Surprisingly, the long-running favorite painkiller, acetaminophens, received a request from the FDA to limit the strength due to the high-risk profile of severe liver injury and allergic reactions resulting from long-term use. However, over-the-counter products containing acetaminophens are not affected by this due to the content being at a safe level. Any over-the-counter acetaminophen-based product will list any potential liver injury, should it be possible. Be sure to check your labels. This overview, therefore, ascertains that acetaminophens are thus the safest long-term pain-relief solution.

Short-Term Side-Effects of Acetaminophens

If you experience any immediate side-effects to acetaminophens, then cease using them immediately. In such instances, further professional medical assistance is recommended as soon as possible. In this regard, here are some of the most common allergic reactions to acetaminophens that you may experience:

•    Mild to moderate fever

•    Nausea & Stomach Pain

•    Loss of Appetite

•    Darkened Urine

•    Discoloration of Stool

•    Swelling of the Face, Mouth & Throat

•    Difficulty Breathing

It must be noted that these are merely example of the symptoms or reactions associated with Acetaminophens and if in doubt, it is always best to contact your local practitioner for an accurate diagnosis.

Short-Term Side-Effects of Ibuprofen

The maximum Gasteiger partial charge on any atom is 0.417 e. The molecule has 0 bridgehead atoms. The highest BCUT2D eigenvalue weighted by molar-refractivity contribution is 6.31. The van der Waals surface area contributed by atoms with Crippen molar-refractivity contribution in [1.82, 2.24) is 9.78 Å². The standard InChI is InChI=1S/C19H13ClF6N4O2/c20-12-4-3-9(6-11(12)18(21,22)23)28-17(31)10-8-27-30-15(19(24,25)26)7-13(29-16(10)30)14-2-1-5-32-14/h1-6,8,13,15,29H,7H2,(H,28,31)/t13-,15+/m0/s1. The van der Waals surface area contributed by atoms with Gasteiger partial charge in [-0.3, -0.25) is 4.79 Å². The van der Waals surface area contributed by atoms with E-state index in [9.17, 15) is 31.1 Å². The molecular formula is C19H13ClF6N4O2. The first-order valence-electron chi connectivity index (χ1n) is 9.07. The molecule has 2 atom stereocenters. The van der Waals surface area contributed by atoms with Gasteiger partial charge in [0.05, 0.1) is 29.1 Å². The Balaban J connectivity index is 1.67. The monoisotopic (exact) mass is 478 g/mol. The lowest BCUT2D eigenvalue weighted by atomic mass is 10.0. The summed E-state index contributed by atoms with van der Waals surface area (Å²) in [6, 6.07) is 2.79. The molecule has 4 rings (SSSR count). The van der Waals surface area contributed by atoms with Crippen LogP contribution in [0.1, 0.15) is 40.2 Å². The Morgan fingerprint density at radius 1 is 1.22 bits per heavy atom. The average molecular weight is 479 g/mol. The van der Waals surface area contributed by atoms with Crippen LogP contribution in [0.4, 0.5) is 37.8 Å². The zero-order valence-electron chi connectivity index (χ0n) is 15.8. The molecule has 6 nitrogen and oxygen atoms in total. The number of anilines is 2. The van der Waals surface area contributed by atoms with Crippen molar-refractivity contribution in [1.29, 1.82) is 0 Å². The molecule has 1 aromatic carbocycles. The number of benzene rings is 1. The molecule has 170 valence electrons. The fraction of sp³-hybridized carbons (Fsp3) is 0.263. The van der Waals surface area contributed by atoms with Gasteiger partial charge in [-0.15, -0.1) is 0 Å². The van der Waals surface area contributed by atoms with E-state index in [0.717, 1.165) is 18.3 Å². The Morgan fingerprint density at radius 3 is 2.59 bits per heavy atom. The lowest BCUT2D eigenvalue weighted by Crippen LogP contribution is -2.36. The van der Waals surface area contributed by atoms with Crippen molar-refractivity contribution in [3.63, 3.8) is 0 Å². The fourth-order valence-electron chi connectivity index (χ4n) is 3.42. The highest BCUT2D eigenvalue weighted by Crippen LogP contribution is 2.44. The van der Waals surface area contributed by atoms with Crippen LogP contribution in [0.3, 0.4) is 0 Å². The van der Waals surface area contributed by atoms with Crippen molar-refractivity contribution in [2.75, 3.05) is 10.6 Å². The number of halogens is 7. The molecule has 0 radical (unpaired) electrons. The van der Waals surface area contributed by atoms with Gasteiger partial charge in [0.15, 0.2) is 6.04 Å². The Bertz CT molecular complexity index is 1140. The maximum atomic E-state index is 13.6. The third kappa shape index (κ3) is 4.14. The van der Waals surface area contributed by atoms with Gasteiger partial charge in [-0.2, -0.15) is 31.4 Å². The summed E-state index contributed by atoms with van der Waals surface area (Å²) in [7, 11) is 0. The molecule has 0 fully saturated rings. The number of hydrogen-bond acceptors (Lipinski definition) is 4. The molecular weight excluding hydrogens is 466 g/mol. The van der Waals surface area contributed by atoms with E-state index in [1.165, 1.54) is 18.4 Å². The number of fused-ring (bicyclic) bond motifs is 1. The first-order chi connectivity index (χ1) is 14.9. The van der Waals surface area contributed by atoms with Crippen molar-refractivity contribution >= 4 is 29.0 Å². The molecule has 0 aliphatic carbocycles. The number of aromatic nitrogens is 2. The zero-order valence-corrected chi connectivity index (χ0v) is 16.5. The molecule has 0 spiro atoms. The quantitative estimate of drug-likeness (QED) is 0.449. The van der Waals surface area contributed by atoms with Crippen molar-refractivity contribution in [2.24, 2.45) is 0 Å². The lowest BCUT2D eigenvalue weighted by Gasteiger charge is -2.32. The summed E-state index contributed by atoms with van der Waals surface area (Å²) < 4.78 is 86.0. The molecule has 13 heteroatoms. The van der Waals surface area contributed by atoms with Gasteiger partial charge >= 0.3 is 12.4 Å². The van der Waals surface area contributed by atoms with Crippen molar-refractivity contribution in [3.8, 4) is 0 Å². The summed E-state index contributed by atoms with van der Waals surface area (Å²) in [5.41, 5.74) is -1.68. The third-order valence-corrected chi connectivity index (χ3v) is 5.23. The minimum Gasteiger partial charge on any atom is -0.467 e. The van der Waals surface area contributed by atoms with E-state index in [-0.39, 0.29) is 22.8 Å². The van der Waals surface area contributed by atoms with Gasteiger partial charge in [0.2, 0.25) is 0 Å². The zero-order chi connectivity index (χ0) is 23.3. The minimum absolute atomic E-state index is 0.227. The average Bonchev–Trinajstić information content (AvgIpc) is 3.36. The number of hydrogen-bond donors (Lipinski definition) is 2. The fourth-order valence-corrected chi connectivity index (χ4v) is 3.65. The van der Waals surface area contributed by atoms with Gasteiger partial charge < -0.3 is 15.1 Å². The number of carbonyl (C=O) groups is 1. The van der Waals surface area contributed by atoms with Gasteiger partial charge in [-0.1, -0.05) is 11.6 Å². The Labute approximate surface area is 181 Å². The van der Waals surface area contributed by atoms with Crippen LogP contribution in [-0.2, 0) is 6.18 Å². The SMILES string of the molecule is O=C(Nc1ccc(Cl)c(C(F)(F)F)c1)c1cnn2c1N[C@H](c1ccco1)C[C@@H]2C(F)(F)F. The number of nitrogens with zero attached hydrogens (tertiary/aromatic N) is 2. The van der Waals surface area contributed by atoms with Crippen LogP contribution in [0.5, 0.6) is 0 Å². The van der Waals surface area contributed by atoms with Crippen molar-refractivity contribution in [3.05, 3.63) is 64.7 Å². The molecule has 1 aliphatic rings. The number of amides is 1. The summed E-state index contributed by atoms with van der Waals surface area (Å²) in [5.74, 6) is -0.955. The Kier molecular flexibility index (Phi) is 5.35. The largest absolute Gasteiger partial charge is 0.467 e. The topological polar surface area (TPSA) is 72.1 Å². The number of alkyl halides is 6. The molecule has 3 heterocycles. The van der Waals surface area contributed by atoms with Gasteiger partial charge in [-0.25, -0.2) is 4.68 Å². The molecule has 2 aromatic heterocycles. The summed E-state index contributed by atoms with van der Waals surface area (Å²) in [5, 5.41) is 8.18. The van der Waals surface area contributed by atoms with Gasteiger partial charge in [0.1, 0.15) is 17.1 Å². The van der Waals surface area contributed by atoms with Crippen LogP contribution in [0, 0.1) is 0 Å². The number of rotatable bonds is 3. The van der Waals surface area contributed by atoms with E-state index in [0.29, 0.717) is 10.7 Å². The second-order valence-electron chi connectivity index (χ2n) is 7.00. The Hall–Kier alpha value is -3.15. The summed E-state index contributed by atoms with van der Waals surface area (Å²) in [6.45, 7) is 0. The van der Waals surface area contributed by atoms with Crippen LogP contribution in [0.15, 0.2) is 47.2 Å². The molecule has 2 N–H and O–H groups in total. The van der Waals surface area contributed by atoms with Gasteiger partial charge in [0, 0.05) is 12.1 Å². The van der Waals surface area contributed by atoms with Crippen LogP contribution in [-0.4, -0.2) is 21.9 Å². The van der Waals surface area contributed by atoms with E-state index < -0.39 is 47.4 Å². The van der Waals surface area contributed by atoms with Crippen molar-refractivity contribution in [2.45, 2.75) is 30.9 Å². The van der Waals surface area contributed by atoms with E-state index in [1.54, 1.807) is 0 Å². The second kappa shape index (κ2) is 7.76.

While acute side effects of ibuprofen can include conditions as severe as bleeding gums, blood pressure increases, seizures and hair loss, these symptoms are rare. The most common short-term side effects of ibuprofen use, indicating that you should stop using it and possibly seek medical attention, are:

•    Vomiting, Diarrhea and General Gastro-Intestinal Discomfort

•    Constipation & Bloating

•    Itchiness & Rash

•    Ringing in Your Ears

•    Dizziness

•    Heads & Nervous Tension

•    Cloudy Urine

•    Constant Full Feeling

Essential Considerations for Both Treatments

Neither ibuprofen nor acetaminophens should be taken while drinking alcohol as the result of liver toxicity grows greatly. The risk of liver toxicity is highest when combining acetaminophens with alcohol. It shows that you should not take acetaminophens at all if you are drinking three alcoholic beverages per day. Never mix different drugs. It is perfectly fine to take both acetaminophens and ibuprofen but sticks to one brand of each. Studies show that the use of acetaminophens and ibuprofen together, are preferable and more efficient than steroidal and opiate-based treatments. Although blending two different types of either drug increases the risk of complications and allergic reactions arising.

When administering either medication to children, the risk profile and treatment effectiveness are near equal, however, due to the small margin for overdose when using ibuprofen to treat children between the ages of six months and twelve years, acetaminophens are your safer option.

Acetaminophens vs. Ibuprofen – Which is better?

While Acetaminophens reduces body aching, pain, and fever, it has no effect regarding inflammation. For this reason alone, Ibuprofen is often a preferred option for anyone considering their options between these two pain killers. Overall, Ibuprofen is also more powerful and is likely to last a lot longer than Acetaminophens. Considering this and the fact that ibuprofen reduces the amount of redness or swelling is often the reason why it may be considered a better option.

At the same time, the requirements are different in each individual circumstance and as already mentioned, if in doubt, the best way to proceed is to speak with a professional for the most accurate advice.